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Second Advent Week

Second Advent Week (Photo credit: Wikipedia)

Last Tuesday in his post Advent and Us, Chalcedon made this point.

Advent is a casualty of the secularisation of our society. For many people its arrival seems to have been marked by the urge to worship Mammon; at the garage this morning, paying for the petrol took longer than usual, apparently because so many people were using their debit and credit cards for โ€˜cyber Mondayโ€™. Already the invitations for Christmas parties are here, and the general thrust of the season seems to be towards excess and self-gratification; that may not, of course, be much more than an intensification of business as normal. So how do we retrieve Advent?

He’s correct of course. But there is also this. Advent/Christmas has been sort of a pendulum in our society. When I wrote about Thanksgiving, I was reminded that for the Separatist/Pilgrims Christmas was simply another work day, not celebrated at all. I doubt any of us really want to go back to that either.

The other point to that is that business, at its best is agnostic in regards to religion. It’s purpose is to supply the goods you want at what you consider a fair price. Yes, the owner of a business should have the option of not dealing with anyone he chooses not to. But he must understand that such a course works to his disadvantage as well as those with whom he chooses not to deal. That does not mean it is never justified.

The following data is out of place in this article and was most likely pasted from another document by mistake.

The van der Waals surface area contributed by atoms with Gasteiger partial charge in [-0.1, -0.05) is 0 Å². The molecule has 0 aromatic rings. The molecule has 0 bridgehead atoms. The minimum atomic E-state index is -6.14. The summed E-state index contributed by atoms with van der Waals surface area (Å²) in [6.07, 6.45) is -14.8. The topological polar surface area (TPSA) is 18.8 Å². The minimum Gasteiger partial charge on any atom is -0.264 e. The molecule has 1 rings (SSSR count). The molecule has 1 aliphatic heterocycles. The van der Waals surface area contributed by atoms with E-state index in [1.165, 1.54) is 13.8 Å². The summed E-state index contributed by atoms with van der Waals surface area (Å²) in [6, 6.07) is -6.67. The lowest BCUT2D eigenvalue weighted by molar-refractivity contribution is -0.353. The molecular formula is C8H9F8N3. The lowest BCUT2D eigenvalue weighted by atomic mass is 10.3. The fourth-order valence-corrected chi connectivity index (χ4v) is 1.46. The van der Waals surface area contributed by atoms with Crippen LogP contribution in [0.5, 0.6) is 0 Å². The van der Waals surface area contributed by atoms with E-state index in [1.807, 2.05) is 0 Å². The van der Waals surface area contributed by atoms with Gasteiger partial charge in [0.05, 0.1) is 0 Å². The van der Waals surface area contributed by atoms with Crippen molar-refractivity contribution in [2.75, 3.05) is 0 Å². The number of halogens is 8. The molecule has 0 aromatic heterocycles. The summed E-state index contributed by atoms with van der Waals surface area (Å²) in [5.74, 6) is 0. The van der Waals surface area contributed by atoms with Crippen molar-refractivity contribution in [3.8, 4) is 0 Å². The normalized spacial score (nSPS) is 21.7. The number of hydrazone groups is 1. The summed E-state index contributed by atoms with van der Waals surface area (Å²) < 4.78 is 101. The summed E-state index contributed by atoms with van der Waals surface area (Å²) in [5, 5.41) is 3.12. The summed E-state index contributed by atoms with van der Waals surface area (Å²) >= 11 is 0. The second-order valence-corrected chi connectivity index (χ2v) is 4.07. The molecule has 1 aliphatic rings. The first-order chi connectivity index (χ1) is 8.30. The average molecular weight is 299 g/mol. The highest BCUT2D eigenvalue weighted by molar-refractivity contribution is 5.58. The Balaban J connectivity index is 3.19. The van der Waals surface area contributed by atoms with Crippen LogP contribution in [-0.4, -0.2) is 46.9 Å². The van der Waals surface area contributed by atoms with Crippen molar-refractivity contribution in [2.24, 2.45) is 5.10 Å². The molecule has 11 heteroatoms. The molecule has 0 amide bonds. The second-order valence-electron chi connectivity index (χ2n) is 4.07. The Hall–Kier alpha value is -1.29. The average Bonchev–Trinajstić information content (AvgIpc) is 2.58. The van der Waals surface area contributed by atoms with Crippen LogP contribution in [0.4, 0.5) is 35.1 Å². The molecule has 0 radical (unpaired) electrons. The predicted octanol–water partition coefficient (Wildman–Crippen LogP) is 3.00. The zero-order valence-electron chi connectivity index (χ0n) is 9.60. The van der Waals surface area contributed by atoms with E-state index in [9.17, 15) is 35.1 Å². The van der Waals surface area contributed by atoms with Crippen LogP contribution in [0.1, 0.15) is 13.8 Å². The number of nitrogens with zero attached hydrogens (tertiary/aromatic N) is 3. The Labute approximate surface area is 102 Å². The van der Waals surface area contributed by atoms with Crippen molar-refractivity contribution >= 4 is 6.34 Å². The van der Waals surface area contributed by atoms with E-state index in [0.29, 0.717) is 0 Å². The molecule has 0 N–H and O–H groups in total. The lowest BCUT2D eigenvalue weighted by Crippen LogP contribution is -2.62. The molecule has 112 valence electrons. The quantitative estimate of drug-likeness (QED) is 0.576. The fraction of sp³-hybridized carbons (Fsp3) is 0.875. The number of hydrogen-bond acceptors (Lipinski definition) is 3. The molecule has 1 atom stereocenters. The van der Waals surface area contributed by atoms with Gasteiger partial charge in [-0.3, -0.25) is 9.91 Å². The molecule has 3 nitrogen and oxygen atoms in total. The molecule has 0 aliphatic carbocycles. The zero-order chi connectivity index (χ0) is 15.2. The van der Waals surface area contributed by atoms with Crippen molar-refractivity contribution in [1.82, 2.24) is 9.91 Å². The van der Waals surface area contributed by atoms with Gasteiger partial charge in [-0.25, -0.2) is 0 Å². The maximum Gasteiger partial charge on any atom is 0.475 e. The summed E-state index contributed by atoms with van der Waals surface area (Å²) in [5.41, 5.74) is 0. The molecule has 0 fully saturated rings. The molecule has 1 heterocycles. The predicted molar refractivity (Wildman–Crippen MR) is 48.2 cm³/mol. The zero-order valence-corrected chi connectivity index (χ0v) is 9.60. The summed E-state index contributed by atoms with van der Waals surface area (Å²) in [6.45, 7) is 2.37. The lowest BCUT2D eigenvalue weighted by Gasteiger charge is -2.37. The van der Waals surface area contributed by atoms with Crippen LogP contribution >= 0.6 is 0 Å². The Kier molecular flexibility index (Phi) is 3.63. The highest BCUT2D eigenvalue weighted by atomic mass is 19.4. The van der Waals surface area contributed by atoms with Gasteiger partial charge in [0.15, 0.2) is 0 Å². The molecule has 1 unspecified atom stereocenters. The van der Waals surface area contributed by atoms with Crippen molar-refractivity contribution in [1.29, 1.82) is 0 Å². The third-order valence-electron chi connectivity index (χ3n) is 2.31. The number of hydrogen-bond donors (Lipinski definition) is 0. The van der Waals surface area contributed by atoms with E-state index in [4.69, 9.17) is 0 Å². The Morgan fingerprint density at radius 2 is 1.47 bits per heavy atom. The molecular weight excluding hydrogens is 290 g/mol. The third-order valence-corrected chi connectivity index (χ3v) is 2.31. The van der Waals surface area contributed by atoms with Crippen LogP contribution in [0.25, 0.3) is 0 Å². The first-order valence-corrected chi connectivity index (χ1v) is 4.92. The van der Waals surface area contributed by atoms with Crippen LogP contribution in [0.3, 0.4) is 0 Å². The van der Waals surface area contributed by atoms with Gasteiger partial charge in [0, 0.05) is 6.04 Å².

But retail is a very strange business. the way it has developed in the US (and I suspect the UK), it has become a very large friendly dog, in a very small room, and every time it wags its tail it knocks something off the table.

Here we have a business that (if it is lucky) manages to break even in the first eleven months of the year. That means if it is to make a profit at all, it must do so in the last month, and we all know that coincides with Advent/Christmas. Christmas is, of course, a marketer’s dream: The birth of a child (and so a birthday party) combined with the major religious holiday of the dominant religion, in our countries.

And so, if you were in charge of a business like that, what would you do? I think most of us would do exactly as our retailers do, exploit it for all we are worth, after all we have employees to pay, and presumably we’d like to keep them employed for another year.

Yes, much of it is completely tasteless, occasionally degrading, and completely misses our point. And that part of it bothers me as well but, some isn’t.

And never doubt that if they could figure out a way to exploit Ramadan, they would screw that up as completely. Their job is to move product, not be be sympathetic to the religious.

Mostly, I suspect we should take this as still another reminder that while we are in this world, we are not really of this world.

And besides, a fair amount of it is kind of fun, when we put our outrage aside, isn’t it?

And personally I have always believed God has a good sense of humor, He must have, He created us, after all.